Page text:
3 Easy Ways for Small Businesses to Avoid Legal Troubles

Even the most successful small business can be undermined by poor legal arrangements. Failing to plan for the possibility of lawsuits or other problems may come back to bite you at the worst possible moment. 

As a business owner, it’s your responsibility to do everything within your means to limit risk and to keep the business running smoothly.

But how does one go about limiting the possibility of a lawsuit to ensure business continuity?

Here are three tips for reducing your odds of hitting a legal pothole.

I. Protect Your Intellectual Property

Today, almost every company has some intellectual property (IP)—which consists primarily of patent, trademark, trade secret, and copyright—worth protecting.

For small companies, trade secrets are one of the most important forms of intellectual property protection. Protecting the names of your business, products, and services are also very important.

Protecting intellectual property usually requires:

• Confidentiality and “invention assignment” agreements with all partners and employees;

• Efforts to safeguard your trade secrets, such as locked doors and privacy from prying eyes;

• Trademark registration for company logos, product names, and so forth; and

• Copyright notices on all written materials.

If you do not have a valid trademark, or copyright, it’s crucial that you not only understand why, but also that you take steps to rectify it immediately.

Failure to do so could result in vast amounts of time and money wasted, not to mention possible infringement suits if the reason for your invalidity is that someone else already has the rights.

The process of knowing your rights starts, as with everything nowadays, on the internet.

The USPTO is a great resource for understanding both trademark and patent systems and rights. The Library of Congress’s Copyright Office website is great for copyright.

II. Letters of Intent

When you’re negotiating a business deal and the negotiation is getting serious, you can use a Letter of Intent to protect everyone’s rights and responsibilities, as well as solidifying the relationship between both parties.

A letter of intent can also be a very advantageous and quick way to get momentum for a deal.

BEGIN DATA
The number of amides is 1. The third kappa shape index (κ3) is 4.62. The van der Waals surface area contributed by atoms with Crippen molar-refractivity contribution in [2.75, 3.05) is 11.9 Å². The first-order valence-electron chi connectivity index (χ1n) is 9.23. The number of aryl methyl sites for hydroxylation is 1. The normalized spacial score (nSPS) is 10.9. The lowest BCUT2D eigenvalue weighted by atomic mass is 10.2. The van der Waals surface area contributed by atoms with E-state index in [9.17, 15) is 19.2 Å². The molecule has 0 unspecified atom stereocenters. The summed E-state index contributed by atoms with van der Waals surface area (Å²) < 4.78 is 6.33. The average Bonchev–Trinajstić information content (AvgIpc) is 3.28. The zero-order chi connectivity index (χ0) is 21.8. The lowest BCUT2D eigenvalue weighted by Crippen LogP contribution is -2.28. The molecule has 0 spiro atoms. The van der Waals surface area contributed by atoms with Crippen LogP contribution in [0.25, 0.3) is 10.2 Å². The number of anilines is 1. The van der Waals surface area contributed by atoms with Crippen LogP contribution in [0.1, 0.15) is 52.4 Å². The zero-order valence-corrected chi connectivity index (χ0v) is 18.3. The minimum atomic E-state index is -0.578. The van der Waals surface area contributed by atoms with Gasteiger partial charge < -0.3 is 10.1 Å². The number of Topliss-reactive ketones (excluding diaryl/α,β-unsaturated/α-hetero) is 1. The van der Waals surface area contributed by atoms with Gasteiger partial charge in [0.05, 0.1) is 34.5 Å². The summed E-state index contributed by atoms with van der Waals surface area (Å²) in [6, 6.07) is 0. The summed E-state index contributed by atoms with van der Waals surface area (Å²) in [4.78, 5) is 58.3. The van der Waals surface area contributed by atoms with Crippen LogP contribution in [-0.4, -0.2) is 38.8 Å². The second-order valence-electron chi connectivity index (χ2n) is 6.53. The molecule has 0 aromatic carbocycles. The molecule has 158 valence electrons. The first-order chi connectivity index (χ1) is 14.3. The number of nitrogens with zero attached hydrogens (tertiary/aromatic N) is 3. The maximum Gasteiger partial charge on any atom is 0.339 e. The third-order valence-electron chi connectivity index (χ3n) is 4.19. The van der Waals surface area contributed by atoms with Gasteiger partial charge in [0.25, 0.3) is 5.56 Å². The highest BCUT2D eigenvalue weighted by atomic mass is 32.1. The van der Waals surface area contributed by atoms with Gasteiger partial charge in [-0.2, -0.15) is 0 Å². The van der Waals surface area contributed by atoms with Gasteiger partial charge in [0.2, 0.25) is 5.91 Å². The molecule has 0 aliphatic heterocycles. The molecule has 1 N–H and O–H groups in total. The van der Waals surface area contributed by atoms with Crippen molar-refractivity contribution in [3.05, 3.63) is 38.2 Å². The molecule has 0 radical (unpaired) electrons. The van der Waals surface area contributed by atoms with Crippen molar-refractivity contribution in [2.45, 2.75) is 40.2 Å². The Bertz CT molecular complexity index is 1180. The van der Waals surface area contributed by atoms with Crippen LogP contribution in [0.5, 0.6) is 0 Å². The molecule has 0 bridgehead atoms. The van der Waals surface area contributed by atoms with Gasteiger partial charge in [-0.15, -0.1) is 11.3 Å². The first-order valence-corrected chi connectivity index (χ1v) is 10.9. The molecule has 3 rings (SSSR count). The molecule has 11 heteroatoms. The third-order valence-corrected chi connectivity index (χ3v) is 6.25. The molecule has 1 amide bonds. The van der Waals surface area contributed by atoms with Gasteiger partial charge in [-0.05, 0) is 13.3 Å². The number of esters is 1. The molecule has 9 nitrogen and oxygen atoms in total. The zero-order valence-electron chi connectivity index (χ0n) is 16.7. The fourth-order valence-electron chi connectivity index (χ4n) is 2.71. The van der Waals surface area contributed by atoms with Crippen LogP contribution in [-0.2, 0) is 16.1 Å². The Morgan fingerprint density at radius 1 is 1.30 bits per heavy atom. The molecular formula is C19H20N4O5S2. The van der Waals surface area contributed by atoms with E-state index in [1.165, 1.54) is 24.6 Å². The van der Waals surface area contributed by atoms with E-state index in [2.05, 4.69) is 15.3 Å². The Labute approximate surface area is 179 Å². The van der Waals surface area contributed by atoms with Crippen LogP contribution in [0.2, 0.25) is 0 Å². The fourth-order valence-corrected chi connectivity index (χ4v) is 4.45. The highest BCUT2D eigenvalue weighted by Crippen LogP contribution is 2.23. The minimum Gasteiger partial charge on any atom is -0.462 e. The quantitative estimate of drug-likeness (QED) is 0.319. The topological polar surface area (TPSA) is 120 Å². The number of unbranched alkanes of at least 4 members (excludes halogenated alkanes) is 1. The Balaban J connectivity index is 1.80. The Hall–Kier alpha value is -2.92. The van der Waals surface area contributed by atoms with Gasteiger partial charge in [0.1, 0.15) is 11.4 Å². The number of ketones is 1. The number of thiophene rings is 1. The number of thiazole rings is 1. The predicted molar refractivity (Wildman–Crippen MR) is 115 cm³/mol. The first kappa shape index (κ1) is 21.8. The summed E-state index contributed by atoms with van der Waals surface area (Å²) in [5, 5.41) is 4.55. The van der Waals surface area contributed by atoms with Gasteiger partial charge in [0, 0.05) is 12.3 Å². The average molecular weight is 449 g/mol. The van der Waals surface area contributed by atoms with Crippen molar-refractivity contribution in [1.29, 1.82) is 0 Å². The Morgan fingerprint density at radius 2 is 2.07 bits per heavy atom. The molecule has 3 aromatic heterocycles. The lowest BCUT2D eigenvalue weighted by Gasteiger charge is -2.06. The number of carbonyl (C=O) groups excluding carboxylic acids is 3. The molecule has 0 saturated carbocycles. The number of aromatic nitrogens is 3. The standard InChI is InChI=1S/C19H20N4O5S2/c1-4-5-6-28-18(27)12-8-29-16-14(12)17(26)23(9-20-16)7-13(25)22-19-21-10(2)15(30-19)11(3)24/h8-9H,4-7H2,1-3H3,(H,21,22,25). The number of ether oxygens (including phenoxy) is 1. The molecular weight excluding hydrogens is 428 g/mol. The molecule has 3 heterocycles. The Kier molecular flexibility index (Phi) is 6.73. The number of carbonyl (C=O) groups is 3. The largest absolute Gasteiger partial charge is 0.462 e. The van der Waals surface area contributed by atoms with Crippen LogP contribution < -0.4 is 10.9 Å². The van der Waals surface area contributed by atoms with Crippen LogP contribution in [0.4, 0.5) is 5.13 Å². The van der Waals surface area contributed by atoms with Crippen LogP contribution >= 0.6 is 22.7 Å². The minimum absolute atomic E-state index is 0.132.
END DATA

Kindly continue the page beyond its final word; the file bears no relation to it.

The idea for a Letter of Intent is for the parties to get a “handshake” deal on the major points, and then move to creating definitive legal agreements.

You need to be very careful about what you want to be binding or non-binding in the letter. Most Letters of Intent are non-binding and are merely expressions that the parties have a deal in mind and want to further negotiate to a definitive complete agreement.

A company can also use a Letter of Intent to effectively prove to its investors and creditors that the other company is interested in completing the negotiations.

Letters of Intent can be binding contracts, however, so you must be careful what you say and how you say it in these letters.

A Letter of Intent outlines the general plans of the companies or individuals, and allows both sides to plan accordingly. The letter usually includes:

• Specific dates;

• Plans for expanding operations;

• Plans for downsizing operations; and

• Other conditions of a business agreement.

III. Contractor or Employment Agreements

Outsourcing to independent contractors is a great way to get added help, fill a specific need or bring in specific expertise.

It’s also a flexible arrangement when you’re not quite ready or don’t want to create an employee position.

With independent contractors, you don’t have to pay workers’ compensation, payroll taxes or employee benefits. As a result, however, the IRS keeps a lookout for employers who misclassify their workers as independent contractors to avoid paying payroll and other taxes.

As a result, it’s smart to have contract.

An independent contractor agreement explicitly defines the relationship between you and the worker. It should be clear that you intend the worker to be an independent contractor who is responsible for his or her own taxes.

In addition, the agreement should not exert much control over how work will get done. Don’t set specific hours for when they need to work, or where.

The agreement will provide evidence that you intended to hire an independent contractor and not an employee.

Employee Agreements

While it’s not always necessary for a regular employee to sign a contract, there are circumstances where you will want to memorialize the employer-employee relationship beyond just an offer letter.

Employment agreements are contracts that detail the expectations and obligations of your business and your employees to minimize any potential employee disputes in the future.

Employment contracts are highly recommended for dissuading new employees from disclosing confidential company information, leaving the company too soon after hiring, or leaving the company to go work for a competitor.

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